The healthcare sector deals with a large amount of sensitive information on a daily basis. The information includes patient records, financial data, or Social Security numbers. However, with the growing significance of data, these said sets of information are always at risk of getting maliciously obtained.
HIPAA or the Health Insurance Portability and Accountability Act is enforced to protect the privacy and security of personal health information or PHI.
However, HIPAA is not always strictly enforced and some entities are not fully compliant. So, breaches still occur every now and then. You don’t have to be directly working with patients to encounter these breaches. Contractors and suppliers can still encounter these everyday. So, what do you do when you discover one?
This article will explore the purpose of HIPAA, some common HIPAA breaches, and what you can do to stay safe.
What Is HIPAA?
The Health Insurance Portability and Accountability Act (HIPAA) is a set of federal regulations. These laws govern privacy, security, and access to patient medical records. It has been in effect since 1996 and has constantly been changing since then.
If you’re an employee or patient interested in the privacy of medical records, you’ve probably heard about the HIPAA privacy rule.
What Is a HIPAA Breach?
A breach falls under the many types of HIPAA violations. Breaches occur when unauthorized individuals access protected health information (PHI). The data is usually stored in a health information clearinghouse or transmitted in electronic form.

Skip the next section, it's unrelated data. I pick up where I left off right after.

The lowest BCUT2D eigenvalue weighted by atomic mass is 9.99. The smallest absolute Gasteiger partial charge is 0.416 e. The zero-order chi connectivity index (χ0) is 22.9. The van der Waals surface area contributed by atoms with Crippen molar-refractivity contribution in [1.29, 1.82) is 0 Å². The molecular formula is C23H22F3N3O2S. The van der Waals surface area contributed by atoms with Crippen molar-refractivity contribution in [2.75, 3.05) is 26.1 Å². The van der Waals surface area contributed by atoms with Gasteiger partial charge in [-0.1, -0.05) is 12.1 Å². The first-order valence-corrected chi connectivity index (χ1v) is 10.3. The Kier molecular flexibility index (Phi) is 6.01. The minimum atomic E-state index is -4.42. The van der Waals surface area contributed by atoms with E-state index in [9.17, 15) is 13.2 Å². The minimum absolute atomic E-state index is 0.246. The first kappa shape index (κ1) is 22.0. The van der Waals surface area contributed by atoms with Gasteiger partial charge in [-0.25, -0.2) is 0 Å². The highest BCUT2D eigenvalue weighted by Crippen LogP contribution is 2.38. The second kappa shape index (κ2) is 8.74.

This includes online services, such as websites, e-mail, social media, and phone systems. A breach may also occur when a device is used to access health information stored on the device.
A breach doesn’t necessarily mean that the information accessed was shared. For example, the mere incident of a patient’s data being exposed to unauthorized personnel can be considered a breach. Even if the said unauthorized individual didn’t take further action.
Below are some of the steps you have to take in case of a data breach.
7 Steps to Take After a Breach
If you discover a HIPAA breach, there are several steps you need to take and follow regardless of who is at fault for the breach.
1. Report the Breach
It is a requirement under HIPAA that you report the breach to your organization’s risk management or security team. They may be able to provide details about the breach, who is responsible for responding to it, and what you can do to help protect your information.
2. Create a Plan
You will need a plan for securely disposing of any sensitive information. This should include any data that is no longer needed and that has been exposed in the breach.
3. Educate Your Employees
Let your employees or colleagues know about the breach of the HIPAA privacy law. You should also inform or remind them about your organization’s policies. Let them know the best practices for staying safe online.
4. Notify Affected Individuals
The victims have the right to know. Tell the affected people and entities of the breach. Those affected include individuals who may receive services from the government or organizations.
5. Follow Up
It is vital to follow up with regulators, law enforcement, and affected entities. Continue to update them about the investigation and proceedings to be abreast of the situation.
6. Protect Your Organization Against Future Attacks